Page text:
In the amplifier of FIG. 3A, the voltage supplied to the PZT transducers can be increased by increasing V+. However, increasing V+ leads to increased cost both in the circuitry to generate V+ and the construction of MOSFETs M1 and M2. Further, increasing V+ leads to increased power dissipation in the amplifier, as shown by Equations 1-5.
In equations 1-5, P refers to power, V refers to voltage (for instance, V+), Δt refers to the rise and fall times of the output waveform, and PRT refers to the period of the output waveform. It should be noted that the output waveform may contain multiple pulses of varying amplitudes that are provided in a repeating fashion, in which case PRT can be referred to as the pulse repetition period. As shown in Equations 1-5, as V+ increases, the power dissipated also increases.
In the linear power amplifier configuration of FIG. 3A, two power MOSFETs are used to provide the output waveform; one to drive the output voltage high and the other to drive the output voltage back low. As the power dissipation is increased, the two power MOSFETs can be over-stressed and fail. Consequently, there is a limit on the amount that V+ can be increased to meet demand for higher output voltages for the PZT transducers and an increased number of PZT transducers driven.
FIGS. 4A and 4B illustrate another embodiment of an AC or pulsed linear power amplifier output driver stage and the corresponding output waveform, respectively. Referring to FIGS. 4A and 4B, a linear power amplifier according to this embodiment includes four MOSFETs M1, M2, M3 and M4, a capacitor Cc, and two diodes D1 and D2 that work together to produce an output voltage Vout at an output node. The output voltage Vout can be supplied to the PZT transducers through a distribution switch DIST1, which can be used to select a subset of the transducers to receive the output signal at a given time (or for a given pulse cycle).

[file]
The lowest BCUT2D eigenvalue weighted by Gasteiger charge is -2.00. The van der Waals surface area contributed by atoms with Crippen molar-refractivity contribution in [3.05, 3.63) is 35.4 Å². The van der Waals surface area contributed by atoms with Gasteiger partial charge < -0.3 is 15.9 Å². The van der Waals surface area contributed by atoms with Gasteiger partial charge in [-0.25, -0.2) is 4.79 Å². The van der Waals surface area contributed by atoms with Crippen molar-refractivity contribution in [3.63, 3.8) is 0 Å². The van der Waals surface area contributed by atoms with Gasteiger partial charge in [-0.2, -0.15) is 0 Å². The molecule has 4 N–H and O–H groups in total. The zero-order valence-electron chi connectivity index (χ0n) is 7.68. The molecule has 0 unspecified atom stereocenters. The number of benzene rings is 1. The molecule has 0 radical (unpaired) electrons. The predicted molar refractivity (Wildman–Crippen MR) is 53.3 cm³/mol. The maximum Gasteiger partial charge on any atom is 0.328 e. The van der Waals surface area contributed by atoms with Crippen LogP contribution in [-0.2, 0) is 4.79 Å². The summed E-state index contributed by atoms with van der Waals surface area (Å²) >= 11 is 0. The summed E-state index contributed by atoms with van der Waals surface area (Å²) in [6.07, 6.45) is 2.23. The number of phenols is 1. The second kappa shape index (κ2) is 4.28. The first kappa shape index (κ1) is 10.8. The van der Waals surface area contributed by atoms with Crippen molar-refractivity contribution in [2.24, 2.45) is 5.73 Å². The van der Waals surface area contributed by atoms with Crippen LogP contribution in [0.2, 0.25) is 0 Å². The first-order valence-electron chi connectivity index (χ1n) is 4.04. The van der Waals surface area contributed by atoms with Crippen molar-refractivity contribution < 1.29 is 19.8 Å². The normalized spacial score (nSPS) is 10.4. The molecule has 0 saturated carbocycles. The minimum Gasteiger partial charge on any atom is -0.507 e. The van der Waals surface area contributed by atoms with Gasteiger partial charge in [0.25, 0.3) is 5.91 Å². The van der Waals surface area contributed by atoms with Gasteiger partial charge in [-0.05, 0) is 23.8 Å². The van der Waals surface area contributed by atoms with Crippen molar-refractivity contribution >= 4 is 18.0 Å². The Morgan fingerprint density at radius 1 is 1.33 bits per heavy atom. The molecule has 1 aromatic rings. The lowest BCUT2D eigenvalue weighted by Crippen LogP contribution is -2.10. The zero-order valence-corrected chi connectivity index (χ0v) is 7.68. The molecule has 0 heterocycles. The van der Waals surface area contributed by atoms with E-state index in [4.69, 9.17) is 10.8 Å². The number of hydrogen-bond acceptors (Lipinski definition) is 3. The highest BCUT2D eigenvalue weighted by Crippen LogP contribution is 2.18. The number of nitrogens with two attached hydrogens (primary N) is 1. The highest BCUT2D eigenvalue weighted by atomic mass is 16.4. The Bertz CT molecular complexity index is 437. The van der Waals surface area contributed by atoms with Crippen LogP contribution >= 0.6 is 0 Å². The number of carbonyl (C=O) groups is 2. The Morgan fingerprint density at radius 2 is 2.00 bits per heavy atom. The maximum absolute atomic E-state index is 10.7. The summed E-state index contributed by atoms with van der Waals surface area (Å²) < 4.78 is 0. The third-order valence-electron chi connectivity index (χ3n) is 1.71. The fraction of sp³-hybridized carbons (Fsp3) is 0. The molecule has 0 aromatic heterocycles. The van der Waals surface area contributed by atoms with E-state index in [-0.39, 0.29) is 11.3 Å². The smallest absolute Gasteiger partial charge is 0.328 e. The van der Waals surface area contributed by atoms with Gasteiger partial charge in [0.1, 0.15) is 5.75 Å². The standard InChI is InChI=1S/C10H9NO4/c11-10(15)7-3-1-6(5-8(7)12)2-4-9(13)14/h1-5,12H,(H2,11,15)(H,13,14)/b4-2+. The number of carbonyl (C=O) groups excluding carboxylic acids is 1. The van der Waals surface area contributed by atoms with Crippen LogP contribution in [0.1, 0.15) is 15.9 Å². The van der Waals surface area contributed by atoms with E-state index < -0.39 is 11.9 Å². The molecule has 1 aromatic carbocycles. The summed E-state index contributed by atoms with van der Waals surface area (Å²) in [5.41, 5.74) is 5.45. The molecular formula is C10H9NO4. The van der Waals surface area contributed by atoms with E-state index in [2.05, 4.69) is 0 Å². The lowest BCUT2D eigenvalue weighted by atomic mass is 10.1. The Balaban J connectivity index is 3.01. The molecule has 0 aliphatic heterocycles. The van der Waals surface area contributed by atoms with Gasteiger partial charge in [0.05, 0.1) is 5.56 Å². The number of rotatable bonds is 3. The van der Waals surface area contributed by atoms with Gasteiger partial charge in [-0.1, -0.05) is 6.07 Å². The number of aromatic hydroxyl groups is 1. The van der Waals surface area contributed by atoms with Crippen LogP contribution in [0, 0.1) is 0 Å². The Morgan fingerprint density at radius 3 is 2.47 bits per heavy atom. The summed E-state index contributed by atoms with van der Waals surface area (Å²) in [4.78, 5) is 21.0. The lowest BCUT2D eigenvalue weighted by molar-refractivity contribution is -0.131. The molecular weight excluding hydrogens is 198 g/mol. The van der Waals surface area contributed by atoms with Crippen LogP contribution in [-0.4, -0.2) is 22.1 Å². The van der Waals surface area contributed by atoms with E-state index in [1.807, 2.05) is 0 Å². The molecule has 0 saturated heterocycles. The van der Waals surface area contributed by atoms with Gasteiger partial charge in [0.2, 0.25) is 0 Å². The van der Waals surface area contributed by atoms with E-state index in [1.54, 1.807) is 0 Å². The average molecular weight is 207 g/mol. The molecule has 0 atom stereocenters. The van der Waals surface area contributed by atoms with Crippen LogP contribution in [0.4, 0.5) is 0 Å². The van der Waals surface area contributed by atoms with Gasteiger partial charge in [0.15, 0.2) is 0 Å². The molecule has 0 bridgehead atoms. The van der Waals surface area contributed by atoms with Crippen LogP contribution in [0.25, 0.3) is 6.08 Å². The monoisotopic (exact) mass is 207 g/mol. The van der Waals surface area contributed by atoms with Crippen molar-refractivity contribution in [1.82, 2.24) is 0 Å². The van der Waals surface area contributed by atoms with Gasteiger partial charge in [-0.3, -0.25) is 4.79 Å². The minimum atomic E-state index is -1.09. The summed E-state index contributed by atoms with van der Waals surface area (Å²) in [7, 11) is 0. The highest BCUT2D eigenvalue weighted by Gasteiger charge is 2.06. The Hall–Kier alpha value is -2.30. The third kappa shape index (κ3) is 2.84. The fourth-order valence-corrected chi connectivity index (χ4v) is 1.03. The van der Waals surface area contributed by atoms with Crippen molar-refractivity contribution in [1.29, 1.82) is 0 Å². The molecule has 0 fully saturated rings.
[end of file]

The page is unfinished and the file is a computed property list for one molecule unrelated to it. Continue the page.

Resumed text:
As shown in FIG. 4A, the linear power amplifier according to this embodiment includes two transistors, M1 and M2, connected to a reduced positive rail voltage, in this case V+/2. The capacitor Cc is included such that the transistors M1 and M2 connect to opposite terminals of the capacitor Cc, respectively. The linear power amplifier also includes two transistors, M3 and M4, connected to a reference voltage Vref, which may be ground. The transistors M3 and M4 are also connected to opposite terminals of the capacitor Cc, respectively. The linear power amplifier may also include a first diode D1 connected between the capacitor Cc and the transistor M1 and a second diode D2 connected between the capacitor Cc and the transistor M3. The diodes D1 and D2 ensure the proper voltages are maintained on the capacitor Cc to allow the charge-pump action described below.
As shown in FIG. 4B, during the first part of a pulse cycle (portion 1 of the pulse cycle), M1 drives the output node toward the positive rail voltage V+/2. During this portion of the pulse cycle, M3 can be turned on to simplify the gate drive as it is disconnected from the output node by D2. The capacitor Cc is initially charged such that the voltage Vc across the capacitor becomes V+/2. Next (portion 2 of the pulse cycle), M2 drives the output node through Cc, which pumps the output voltage Vout up to Vc+V+/2=V+. Thus, at the end of the second part of the cycle, Vout=V+ even though the positive rail voltage is only V+/2. During the third part of the cycle (portion 3 of the pulse cycle), M3 drives the output node toward Vref through Cc (restoring charge on Cc) causing Vout to decrease to V+/2. Finally (portion 4 of the pulse cycle), M4 drives the output node toward Vref, completing the cycle. Thus, at the end of the fourth part of the wave cycle, Vout=Vref. In FIG. 4A, Vref is again shown as ground, but it may be any voltage less than V+/2 sufficient to properly bias the MOSFETs M1-M4, for example, a negative voltage.
The linear power amplifier configuration shown in FIG. 4A takes advantage of the capacitive load nature of the PZT elements in solid ink print heads and their pulsed drive characteristics. Specifically, because the PZT transducers are a capacitive load, they form a capacitive divider with the charge capacitor Cc. Consequently, there is little or no DC load for the amplifier to drive. Thus, the linear power amplifier for PZT transducers can efficiently utilize charge-pump operation, as described above.
In the amplifier of FIG. 4A, the voltage supplied to the PZT transducers can be increased to approximately double the positive rail voltage without increasing the rail voltage itself. Therefore, less expensive circuitry can be used to generate V+/2 and MOSFETs M1, M2, M3, and M4 do not have to be modified to handle increased power or voltages. Further, the power dissipation of the amplifier can be reduced, as shown below by Equations 6-12.